Supreme Court Urged Court to Maintain Structural Element of CFPB

A collective group of state attorneys general issued an amicus brief requesting the Supreme Court reject Seila Law LLC's argument that Title X of the Consumer Financial Protection Act should be discarded based on the alleged unconstitutionality of a provision that the president may only fire the agency's head for cause.

The brief was submitted on behalf of attorneys general in New York, New Jersey, California, Colorado, Connecticut, Delaware, Hawaii, Illinois, Maine, Maryland, Massachusetts, Michigan, Minnesota, Nevada, New Mexico, North Carolina, Oregon, Pennsylvania, Rhode Island, Vermont, Virginia, Washington, Wisconsin and the District of Columbia. The brief stressed that beyond creating the CFPB, Title X provides states with "powerful new tools to combat fraud and abuse."

Title X of the CFPA created the Consumer Financial Protection Bureau (CFPB), an independent agency within the Board of Governors of the Federal Reserve System ("Federal Reserve") that regulates the offering and provision of consumer financial products and services under federal consumer financial laws.

Seila Law is seeking to overturn a Ninth Circuit ruling that it is "constitutionally permissible" for the CFPB's director to have for-cause removal protection, under which the president may only remove the director for "inefficiency, neglect of duty, or malfeasance in office." The Supreme Court agreed to take on the case. The decision came after a California federal judge ordered the firm to comply with a civil investigative demand issued by the CFPB in 2017. The investigation was launched to determine whether the firm had committed violations in the marketing and sale of debt-relief services. Seila Law has argued that the for-cause removal provision unduly restricts presidential authority and violates the Constitution's separation of powers, ultimately indicating that Title X needs to be nixed in its entirety.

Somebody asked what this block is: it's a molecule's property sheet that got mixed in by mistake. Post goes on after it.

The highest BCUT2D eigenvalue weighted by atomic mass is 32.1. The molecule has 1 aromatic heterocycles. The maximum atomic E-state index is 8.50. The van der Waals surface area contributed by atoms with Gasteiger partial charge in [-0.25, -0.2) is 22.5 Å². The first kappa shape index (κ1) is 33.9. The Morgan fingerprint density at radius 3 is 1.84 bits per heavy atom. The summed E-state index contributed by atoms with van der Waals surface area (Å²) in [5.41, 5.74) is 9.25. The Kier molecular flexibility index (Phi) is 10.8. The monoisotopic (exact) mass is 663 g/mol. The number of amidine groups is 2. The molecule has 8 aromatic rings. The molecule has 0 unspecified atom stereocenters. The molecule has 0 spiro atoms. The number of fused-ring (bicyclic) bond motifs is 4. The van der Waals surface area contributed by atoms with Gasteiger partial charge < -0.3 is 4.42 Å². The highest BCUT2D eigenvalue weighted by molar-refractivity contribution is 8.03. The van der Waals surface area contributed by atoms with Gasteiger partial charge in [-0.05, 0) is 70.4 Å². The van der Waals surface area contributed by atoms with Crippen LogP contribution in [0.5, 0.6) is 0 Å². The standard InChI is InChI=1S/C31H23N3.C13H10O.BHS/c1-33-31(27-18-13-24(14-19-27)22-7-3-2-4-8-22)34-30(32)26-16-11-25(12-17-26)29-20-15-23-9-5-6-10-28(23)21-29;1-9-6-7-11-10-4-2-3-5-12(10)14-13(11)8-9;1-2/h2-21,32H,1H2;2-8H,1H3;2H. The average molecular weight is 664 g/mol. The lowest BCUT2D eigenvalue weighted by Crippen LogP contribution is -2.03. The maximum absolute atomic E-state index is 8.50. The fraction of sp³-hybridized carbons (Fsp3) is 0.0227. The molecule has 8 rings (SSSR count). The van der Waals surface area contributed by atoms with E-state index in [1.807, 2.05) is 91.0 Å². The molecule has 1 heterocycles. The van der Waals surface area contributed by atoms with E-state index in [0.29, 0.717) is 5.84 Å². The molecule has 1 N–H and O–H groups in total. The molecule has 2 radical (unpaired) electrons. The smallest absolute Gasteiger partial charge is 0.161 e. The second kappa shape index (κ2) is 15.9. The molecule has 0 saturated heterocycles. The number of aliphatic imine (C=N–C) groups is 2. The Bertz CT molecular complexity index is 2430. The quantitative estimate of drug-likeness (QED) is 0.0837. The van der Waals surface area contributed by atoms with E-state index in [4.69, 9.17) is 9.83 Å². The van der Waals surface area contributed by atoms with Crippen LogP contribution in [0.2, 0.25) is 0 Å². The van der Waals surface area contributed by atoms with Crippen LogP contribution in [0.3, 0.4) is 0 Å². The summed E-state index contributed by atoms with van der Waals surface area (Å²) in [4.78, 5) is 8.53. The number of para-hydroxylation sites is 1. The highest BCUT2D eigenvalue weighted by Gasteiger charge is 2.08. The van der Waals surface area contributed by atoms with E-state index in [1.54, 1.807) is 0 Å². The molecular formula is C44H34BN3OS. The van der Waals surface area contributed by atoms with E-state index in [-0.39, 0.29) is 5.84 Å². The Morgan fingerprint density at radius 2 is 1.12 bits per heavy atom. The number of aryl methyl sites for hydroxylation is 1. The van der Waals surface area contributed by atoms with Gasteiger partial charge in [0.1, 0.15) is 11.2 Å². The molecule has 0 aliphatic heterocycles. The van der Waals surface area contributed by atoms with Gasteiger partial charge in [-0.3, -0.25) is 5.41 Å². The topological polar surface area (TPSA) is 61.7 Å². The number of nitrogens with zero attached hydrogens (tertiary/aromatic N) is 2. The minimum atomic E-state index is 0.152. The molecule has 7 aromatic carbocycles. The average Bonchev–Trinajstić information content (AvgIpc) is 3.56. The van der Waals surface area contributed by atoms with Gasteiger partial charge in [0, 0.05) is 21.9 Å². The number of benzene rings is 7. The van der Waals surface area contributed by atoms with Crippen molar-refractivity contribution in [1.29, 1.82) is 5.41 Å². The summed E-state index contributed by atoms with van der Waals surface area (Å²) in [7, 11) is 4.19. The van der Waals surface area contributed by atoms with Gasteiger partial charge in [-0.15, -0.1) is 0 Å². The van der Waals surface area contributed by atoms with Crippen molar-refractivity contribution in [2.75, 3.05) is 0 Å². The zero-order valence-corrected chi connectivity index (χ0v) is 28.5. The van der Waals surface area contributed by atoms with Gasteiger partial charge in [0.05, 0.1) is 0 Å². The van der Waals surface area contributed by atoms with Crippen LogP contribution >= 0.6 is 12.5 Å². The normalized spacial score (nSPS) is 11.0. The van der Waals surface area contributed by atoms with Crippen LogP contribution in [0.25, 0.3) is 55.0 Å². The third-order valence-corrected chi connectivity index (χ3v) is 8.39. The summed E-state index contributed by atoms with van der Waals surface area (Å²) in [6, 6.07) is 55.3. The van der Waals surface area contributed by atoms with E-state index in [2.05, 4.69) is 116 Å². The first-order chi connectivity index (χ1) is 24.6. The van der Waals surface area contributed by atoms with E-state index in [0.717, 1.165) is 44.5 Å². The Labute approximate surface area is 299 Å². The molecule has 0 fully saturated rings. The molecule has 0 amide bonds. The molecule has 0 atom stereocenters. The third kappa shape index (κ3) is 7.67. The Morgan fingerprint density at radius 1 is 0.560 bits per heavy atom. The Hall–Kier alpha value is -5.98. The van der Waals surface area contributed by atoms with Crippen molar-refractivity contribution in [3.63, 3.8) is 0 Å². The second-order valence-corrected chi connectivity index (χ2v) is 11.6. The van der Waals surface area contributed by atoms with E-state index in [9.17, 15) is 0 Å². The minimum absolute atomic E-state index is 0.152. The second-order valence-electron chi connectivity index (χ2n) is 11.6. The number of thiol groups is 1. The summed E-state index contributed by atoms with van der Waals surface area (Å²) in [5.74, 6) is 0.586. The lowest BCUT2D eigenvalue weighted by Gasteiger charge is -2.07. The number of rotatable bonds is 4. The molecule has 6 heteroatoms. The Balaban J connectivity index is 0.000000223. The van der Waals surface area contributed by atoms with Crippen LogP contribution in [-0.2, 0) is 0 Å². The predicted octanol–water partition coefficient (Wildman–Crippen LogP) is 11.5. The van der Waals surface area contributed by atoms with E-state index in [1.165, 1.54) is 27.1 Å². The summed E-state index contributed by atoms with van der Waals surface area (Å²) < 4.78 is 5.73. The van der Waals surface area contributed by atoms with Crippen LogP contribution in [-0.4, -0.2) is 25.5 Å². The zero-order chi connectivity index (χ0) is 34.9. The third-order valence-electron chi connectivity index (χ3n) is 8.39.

"As the text of Title X makes clear and the legislative history confirms, [Congress'] foremost goal in structuring the CFPB was to create an agency independent from outside influence. To give the president the power to remove the director at will would radically reshape the CFPB, creating a mutant version of the agency that Congress envisioned - one that would still be unaccountable to Congress, yet fully within presidential control," the brief states.

"Severability is supported not only by the Dodd-Frank Act's express severability clause, but also by Congress's strongly expressed intent to create a more robust consumer-protection regime to avert another financial crisis. One of the ways that Congress sought to achieve that objective was by consolidating previously fragmented federal authority into a single agency, the CFPB," according to the brief.


Posted: February 17, 2020

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